Sex-related macrostructural organization of the deer's brachial plexus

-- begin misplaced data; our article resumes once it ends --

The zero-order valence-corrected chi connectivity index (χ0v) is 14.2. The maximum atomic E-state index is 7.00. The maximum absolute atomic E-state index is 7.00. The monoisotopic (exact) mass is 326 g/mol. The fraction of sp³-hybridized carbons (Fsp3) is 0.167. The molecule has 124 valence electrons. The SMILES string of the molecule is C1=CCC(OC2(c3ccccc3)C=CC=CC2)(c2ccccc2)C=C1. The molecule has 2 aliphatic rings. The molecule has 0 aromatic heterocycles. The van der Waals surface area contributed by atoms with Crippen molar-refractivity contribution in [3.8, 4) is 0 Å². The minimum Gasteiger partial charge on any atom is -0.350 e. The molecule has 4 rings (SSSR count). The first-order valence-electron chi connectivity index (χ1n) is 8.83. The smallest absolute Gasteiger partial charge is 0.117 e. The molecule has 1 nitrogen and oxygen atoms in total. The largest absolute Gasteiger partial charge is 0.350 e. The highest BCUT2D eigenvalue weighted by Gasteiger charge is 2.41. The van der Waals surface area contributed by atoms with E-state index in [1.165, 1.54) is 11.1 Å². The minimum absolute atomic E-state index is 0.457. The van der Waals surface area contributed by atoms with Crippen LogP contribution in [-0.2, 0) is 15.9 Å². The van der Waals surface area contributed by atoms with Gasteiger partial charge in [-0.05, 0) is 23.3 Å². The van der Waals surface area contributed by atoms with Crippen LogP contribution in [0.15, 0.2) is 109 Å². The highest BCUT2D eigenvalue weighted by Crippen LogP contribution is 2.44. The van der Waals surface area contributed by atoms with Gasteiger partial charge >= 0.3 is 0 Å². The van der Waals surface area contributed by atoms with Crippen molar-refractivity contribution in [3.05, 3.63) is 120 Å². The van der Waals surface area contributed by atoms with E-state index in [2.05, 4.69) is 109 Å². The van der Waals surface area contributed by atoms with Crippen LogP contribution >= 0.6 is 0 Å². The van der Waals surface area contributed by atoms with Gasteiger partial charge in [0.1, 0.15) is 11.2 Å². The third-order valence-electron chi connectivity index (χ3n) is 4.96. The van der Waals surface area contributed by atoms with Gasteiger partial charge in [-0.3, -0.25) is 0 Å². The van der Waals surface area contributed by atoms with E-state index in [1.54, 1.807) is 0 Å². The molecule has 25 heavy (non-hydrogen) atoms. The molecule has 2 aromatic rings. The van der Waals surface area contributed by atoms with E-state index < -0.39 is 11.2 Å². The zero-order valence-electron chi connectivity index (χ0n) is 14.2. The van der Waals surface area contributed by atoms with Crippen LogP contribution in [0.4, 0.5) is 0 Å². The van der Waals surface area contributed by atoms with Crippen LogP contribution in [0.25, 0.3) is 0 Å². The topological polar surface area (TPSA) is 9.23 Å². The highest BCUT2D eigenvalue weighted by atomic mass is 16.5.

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We describe the morphological organization of the deer brachial plexus in order to supply data to veterinary neuroclinics and anaesthesiology. The deer (Mazama gouazoubira) brachial plexus is composed of four roots: three cervical (C6, C7 and C8) and one thoracic (T1). Within each sex group, no variations are observed between the left and the right brachial plexus, though sex-related differences are seen especially in its origin. The origin of axillary and radial nerves was: C6, C7, C8 and T1 in males and C8-T1 (radial nerve) and C7, C8 and T1 (axillary nerve) in females; musculocutaneous nerve was: C6-C7 (males) and C8-T1 (females); median and ulnar nerves was: C8-T1 (males) and T1 (females); long thoracic nerve was: C7 (males) and T1 (females); lateral thoracic nerve was: C6, C7, C8 and T1 (males) and T1 (females); thoracodorsal nerve was: C6, C7, C8 and T1 (males) and C8-T1 (females); suprascapular nerve was: C6-C7 (males) and C6 (females) and subscapular nerve was: C6-C7 (males) and C7 (females). This study suggests that in male deer the origin of the brachial plexus is more cranial than in females and the origin of the brachial plexus is slightly more complex in males, i.e. there is an additional number of roots (from one to three). This sexual dimorphism may be related to specific biomechanical functions of the thoracic limb and electrophysiological studies may be needed to shed light on this morphological feature.